The government has released an abundance of acquisition solutions, tools and other resources in the past, Felleman said, but “finding them has sometimes been the challenge. We found that putting this relatively simple but powerful tool in the hands of the workforce is already starting to have a great impact.”

The vision is to expand beyond this, he said — to one day give acquisition officials a beginning-to-end portal to procure something. But the gateway is being built in such an agile and iterative manner that those updates are much further down the road — the gateway team is focused foremost on the bigger needs of the acquisition workforce. 

“We’re focused on the problems that most immediately provide value,” Felleman said. “Since there are tools that support a lot of the other parts of the acquisition process, we thought that by creating this sort of ‘desktop for the worker,’ we would be providing the most value in a relatively short amount of time.”

So for now, after gateway users learn about and find the existing appropriate acquisition solutions that match their needs, they’ll still have to go about procuring them as they always have off of the platform.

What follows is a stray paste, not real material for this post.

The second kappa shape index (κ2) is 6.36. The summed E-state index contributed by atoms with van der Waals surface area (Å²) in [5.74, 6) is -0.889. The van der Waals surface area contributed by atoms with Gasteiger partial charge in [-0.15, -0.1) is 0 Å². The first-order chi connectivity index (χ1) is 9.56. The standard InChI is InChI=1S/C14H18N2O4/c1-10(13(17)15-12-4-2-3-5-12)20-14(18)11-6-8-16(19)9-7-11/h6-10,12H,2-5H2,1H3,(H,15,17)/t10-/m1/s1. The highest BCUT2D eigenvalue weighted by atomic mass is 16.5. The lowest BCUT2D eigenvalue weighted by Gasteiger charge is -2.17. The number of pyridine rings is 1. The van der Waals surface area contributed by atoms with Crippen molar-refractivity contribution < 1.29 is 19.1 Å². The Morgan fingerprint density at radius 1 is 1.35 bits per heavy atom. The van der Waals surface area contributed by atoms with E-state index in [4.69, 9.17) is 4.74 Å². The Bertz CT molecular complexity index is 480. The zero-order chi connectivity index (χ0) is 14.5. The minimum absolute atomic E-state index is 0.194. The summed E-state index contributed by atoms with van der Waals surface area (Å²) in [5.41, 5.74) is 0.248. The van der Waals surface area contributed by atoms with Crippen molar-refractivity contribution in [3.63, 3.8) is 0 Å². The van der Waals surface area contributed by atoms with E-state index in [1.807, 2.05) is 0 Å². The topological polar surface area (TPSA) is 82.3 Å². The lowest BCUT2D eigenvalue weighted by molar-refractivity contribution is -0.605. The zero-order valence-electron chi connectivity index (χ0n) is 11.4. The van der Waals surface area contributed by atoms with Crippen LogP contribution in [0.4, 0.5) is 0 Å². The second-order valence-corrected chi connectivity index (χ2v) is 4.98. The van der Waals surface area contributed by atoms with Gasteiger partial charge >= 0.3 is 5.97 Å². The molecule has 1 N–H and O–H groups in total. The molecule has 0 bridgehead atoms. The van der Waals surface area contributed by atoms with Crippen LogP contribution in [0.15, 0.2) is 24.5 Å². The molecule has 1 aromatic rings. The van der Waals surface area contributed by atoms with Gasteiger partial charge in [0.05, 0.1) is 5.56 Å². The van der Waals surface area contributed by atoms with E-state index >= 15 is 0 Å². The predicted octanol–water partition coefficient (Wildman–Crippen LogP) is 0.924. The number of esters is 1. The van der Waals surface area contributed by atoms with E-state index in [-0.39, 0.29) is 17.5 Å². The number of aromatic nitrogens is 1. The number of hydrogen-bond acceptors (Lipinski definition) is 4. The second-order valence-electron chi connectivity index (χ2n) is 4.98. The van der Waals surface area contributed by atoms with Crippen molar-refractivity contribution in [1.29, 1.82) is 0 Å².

“But over time, perhaps, we would do it by building some of those capabilities ourselves,” Felleman said. “We have a pretty exciting vision around that, but the goal is to always get the most return for user for our immediate investment.

Correction: Jan. 29, 2016 — An earlier version of this article said the public view of the gateway would be temporary. The gateway’s public view will be open indefinitely. 

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Agencies, Anne Rung, General Services Administration (GSA), Government IT News, Innovation, John Felleman, Laura Stanton, Office of Federal Procurement Policy (OFPP), Office of Management and Budget (OMB), Procurement